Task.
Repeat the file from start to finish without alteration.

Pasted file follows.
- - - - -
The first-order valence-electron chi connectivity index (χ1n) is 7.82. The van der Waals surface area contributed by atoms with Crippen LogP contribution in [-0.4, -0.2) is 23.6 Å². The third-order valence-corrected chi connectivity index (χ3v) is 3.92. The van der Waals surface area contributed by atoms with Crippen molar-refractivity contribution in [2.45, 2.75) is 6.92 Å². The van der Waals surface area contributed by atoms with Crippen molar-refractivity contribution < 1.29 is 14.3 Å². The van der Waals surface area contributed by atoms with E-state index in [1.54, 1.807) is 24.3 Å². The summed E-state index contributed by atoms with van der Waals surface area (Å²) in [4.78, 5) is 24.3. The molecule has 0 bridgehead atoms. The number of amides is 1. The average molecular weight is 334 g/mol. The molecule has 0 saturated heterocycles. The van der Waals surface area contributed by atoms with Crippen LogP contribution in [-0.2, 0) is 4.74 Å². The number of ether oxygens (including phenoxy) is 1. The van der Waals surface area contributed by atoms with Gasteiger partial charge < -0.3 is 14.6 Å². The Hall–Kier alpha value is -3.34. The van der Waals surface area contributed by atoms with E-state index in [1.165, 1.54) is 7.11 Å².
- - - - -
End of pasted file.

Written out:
The first-order valence-electron chi connectivity index (χ1n) is 7.82. The van der Waals surface area contributed by atoms with Crippen LogP contribution in [-0.4, -0.2) is 23.6 Å². The third-order valence-corrected chi connectivity index (χ3v) is 3.92. The van der Waals surface area contributed by atoms with Crippen molar-refractivity contribution in [2.45, 2.75) is 6.92 Å². The van der Waals surface area contributed by atoms with Crippen molar-refractivity contribution < 1.29 is 14.3 Å². The van der Waals surface area contributed by atoms with E-state index in [1.54, 1.807) is 24.3 Å². The summed E-state index contributed by atoms with van der Waals surface area (Å²) in [4.78, 5) is 24.3. The molecule has 0 bridgehead atoms. The number of amides is 1. The average molecular weight is 334 g/mol. The molecule has 0 saturated heterocycles. The van der Waals surface area contributed by atoms with Crippen LogP contribution in [-0.2, 0) is 4.74 Å². The number of ether oxygens (including phenoxy) is 1. The van der Waals surface area contributed by atoms with Gasteiger partial charge < -0.3 is 14.6 Å². The Hall–Kier alpha value is -3.34. The van der Waals surface area contributed by atoms with E-state index in [1.165, 1.54) is 7.11 Å².